What causes blood in urine?


My doctor did a urine test and says I have hematuria. What is this? And what could have caused it?


Hematuria is the presence of red blood cells in the urine. It means there is bleeding somewhere in your kidneys, your prostate (if you’re a man) or your bladder. If there are a lot of red blood cells, you will see them: They will turn your urine pink or red. If there are only a small number of red blood cells, you won’t see them, but they will show up when the doctor looks at your urine under the microscope.

There are many possible causes of hematuria. Usually they are not serious problems, but sometimes they are very serious. So doctors always try to find what’s causing the hematuria.

  • Strenuous exercise can produce blood in the urine, believe it or not. You won’t usually see it, but if you go to your doctor for a checkup right after exercising, blood may show up in your urine. This is harmless.
  • Urinary tract infection in your bladder or kidney often causes hematuria, although it’s the pain with urination and having to go frequently, not a change in urine color, which is the most common reason that people call the doctor.
  • Kidney stones can form inside the kidney and get stuck there or in the tubes draining the kidney, causing bleeding. Some kidney stones cause severe pain, but some stones are “silent” — with hematuria being the only clue they are there.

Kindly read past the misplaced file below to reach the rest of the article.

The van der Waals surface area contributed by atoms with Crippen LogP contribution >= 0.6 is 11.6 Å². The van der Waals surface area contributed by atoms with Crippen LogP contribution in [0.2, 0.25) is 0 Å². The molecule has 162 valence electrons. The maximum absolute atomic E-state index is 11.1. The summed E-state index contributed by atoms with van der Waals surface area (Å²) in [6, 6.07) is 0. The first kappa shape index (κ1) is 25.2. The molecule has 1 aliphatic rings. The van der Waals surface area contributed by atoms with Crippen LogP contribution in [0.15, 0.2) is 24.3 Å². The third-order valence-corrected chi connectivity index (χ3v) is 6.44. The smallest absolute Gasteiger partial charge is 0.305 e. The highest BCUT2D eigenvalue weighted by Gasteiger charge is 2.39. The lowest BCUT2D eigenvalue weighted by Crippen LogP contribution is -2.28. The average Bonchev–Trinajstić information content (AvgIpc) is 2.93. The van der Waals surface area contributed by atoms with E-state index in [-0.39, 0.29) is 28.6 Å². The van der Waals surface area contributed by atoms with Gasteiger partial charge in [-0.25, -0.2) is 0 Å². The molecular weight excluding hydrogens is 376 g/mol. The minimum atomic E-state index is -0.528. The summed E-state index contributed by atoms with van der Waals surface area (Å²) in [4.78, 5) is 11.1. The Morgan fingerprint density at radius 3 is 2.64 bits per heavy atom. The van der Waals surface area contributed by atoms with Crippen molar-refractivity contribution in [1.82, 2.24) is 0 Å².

• Traumatic injury to any part of the urinary tract often causes hematuria. I had one teenage patient who had hematuria after being hit hard in the back during a football game.
  • Bleeding disorders such as hemophilia can cause hematuria.
  • Blood thinners can cause hematuria.
  • Glomerulonephritis, a family of diseases that damage the filtering units of the kidneys, can cause red blood cells to leak out of the kidney.
  • Tumors in the kidney or bladder are what we worry about most when we see hematuria.

Depending on your symptoms, there are a number of tests your doctor is likely to order. These include simple tests like a repeat urinalysis, a urine culture (to look for bacterial infection), or blood tests to check for signs of infection, kidney failure, anemia, bleeding disorders or conditions that lead to kidney stones.

The tests may be more complicated, such as a CT scan or an ultrasound to take a picture of your kidneys, ureters and bladder. The most complicated test is a cystoscopy, in which you receive anesthesia and have a tube passed into your bladder to look for tumors or other causes of bleeding.

Finally, you should know about a surprisingly common condition that turns your blood pink or red but is not hematuria. It’s called “beeturia.” If you eat beets, the red coloration in the beets can briefly turn your urine red and scare you half to death, but it’s nothing to worry about.